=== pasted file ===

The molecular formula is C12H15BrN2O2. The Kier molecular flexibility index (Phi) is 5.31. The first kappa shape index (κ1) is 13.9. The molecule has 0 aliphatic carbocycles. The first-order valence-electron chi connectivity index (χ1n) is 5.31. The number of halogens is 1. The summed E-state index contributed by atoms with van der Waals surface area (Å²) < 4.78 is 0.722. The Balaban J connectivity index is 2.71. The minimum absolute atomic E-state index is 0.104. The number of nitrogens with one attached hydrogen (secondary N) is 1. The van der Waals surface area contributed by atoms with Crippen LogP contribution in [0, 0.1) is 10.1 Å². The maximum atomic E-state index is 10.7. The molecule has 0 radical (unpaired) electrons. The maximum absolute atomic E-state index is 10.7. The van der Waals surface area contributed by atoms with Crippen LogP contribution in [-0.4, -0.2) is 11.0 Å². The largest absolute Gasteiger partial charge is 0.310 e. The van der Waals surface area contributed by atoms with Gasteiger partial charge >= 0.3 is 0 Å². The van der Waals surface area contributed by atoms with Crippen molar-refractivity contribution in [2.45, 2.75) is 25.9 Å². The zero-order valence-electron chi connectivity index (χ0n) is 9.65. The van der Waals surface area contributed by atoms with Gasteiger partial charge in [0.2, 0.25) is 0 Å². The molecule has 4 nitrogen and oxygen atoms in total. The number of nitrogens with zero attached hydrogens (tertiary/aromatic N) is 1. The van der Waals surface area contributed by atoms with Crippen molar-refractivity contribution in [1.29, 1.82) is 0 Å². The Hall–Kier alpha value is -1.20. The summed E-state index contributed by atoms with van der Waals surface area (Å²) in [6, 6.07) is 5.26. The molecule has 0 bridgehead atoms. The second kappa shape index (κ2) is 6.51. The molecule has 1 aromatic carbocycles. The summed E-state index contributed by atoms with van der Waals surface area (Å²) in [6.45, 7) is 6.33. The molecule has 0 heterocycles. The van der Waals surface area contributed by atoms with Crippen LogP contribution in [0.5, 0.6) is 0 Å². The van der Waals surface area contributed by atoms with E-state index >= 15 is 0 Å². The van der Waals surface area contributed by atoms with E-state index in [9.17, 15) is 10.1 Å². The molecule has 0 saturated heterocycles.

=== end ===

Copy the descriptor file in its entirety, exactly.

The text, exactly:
The molecular formula is C12H15BrN2O2. The Kier molecular flexibility index (Phi) is 5.31. The first kappa shape index (κ1) is 13.9. The molecule has 0 aliphatic carbocycles. The first-order valence-electron chi connectivity index (χ1n) is 5.31. The number of halogens is 1. The summed E-state index contributed by atoms with van der Waals surface area (Å²) < 4.78 is 0.722. The Balaban J connectivity index is 2.71. The minimum absolute atomic E-state index is 0.104. The number of nitrogens with one attached hydrogen (secondary N) is 1. The van der Waals surface area contributed by atoms with Crippen LogP contribution in [0, 0.1) is 10.1 Å². The maximum atomic E-state index is 10.7. The molecule has 0 radical (unpaired) electrons. The maximum absolute atomic E-state index is 10.7. The van der Waals surface area contributed by atoms with Crippen LogP contribution in [-0.4, -0.2) is 11.0 Å². The largest absolute Gasteiger partial charge is 0.310 e. The van der Waals surface area contributed by atoms with Gasteiger partial charge >= 0.3 is 0 Å². The van der Waals surface area contributed by atoms with Crippen molar-refractivity contribution in [2.45, 2.75) is 25.9 Å². The zero-order valence-electron chi connectivity index (χ0n) is 9.65. The van der Waals surface area contributed by atoms with Gasteiger partial charge in [0.2, 0.25) is 0 Å². The molecule has 4 nitrogen and oxygen atoms in total. The number of nitrogens with zero attached hydrogens (tertiary/aromatic N) is 1. The van der Waals surface area contributed by atoms with Crippen molar-refractivity contribution in [1.29, 1.82) is 0 Å². The Hall–Kier alpha value is -1.20. The summed E-state index contributed by atoms with van der Waals surface area (Å²) in [6, 6.07) is 5.26. The molecule has 0 bridgehead atoms. The second kappa shape index (κ2) is 6.51. The molecule has 1 aromatic carbocycles. The summed E-state index contributed by atoms with van der Waals surface area (Å²) in [6.45, 7) is 6.33. The molecule has 0 heterocycles. The van der Waals surface area contributed by atoms with Crippen LogP contribution in [0.5, 0.6) is 0 Å². The van der Waals surface area contributed by atoms with E-state index >= 15 is 0 Å². The van der Waals surface area contributed by atoms with E-state index in [9.17, 15) is 10.1 Å². The molecule has 0 saturated heterocycles.